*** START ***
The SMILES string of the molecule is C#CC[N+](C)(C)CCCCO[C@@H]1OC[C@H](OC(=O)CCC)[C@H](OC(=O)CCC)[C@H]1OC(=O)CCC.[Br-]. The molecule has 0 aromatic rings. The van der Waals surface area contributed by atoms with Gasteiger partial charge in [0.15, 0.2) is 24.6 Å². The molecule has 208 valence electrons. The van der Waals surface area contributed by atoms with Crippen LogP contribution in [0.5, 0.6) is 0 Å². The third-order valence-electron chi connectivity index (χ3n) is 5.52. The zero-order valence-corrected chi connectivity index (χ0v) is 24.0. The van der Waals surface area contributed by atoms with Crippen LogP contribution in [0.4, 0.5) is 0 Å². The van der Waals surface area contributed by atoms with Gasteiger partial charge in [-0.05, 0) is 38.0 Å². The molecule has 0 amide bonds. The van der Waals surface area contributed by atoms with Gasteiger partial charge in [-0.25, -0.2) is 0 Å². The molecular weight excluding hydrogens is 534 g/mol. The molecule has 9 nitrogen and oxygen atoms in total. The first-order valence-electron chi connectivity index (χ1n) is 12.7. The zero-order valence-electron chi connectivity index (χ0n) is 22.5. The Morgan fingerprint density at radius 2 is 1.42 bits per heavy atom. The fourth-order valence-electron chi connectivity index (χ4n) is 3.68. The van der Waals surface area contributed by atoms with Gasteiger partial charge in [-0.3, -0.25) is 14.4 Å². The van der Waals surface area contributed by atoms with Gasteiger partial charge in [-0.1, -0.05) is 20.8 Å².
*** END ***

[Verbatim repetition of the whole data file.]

The SMILES string of the molecule is C#CC[N+](C)(C)CCCCO[C@@H]1OC[C@H](OC(=O)CCC)[C@H](OC(=O)CCC)[C@H]1OC(=O)CCC.[Br-]. The molecule has 0 aromatic rings. The van der Waals surface area contributed by atoms with Gasteiger partial charge in [0.15, 0.2) is 24.6 Å². The molecule has 208 valence electrons. The van der Waals surface area contributed by atoms with Crippen LogP contribution in [0.5, 0.6) is 0 Å². The third-order valence-electron chi connectivity index (χ3n) is 5.52. The zero-order valence-corrected chi connectivity index (χ0v) is 24.0. The van der Waals surface area contributed by atoms with Crippen LogP contribution in [0.4, 0.5) is 0 Å². The van der Waals surface area contributed by atoms with Gasteiger partial charge in [-0.05, 0) is 38.0 Å². The molecule has 0 amide bonds. The van der Waals surface area contributed by atoms with Gasteiger partial charge in [-0.25, -0.2) is 0 Å². The molecular weight excluding hydrogens is 534 g/mol. The molecule has 9 nitrogen and oxygen atoms in total. The first-order valence-electron chi connectivity index (χ1n) is 12.7. The zero-order valence-electron chi connectivity index (χ0n) is 22.5. The Morgan fingerprint density at radius 2 is 1.42 bits per heavy atom. The fourth-order valence-electron chi connectivity index (χ4n) is 3.68. The van der Waals surface area contributed by atoms with Gasteiger partial charge in [-0.3, -0.25) is 14.4 Å². The van der Waals surface area contributed by atoms with Gasteiger partial charge in [-0.1, -0.05) is 20.8 Å².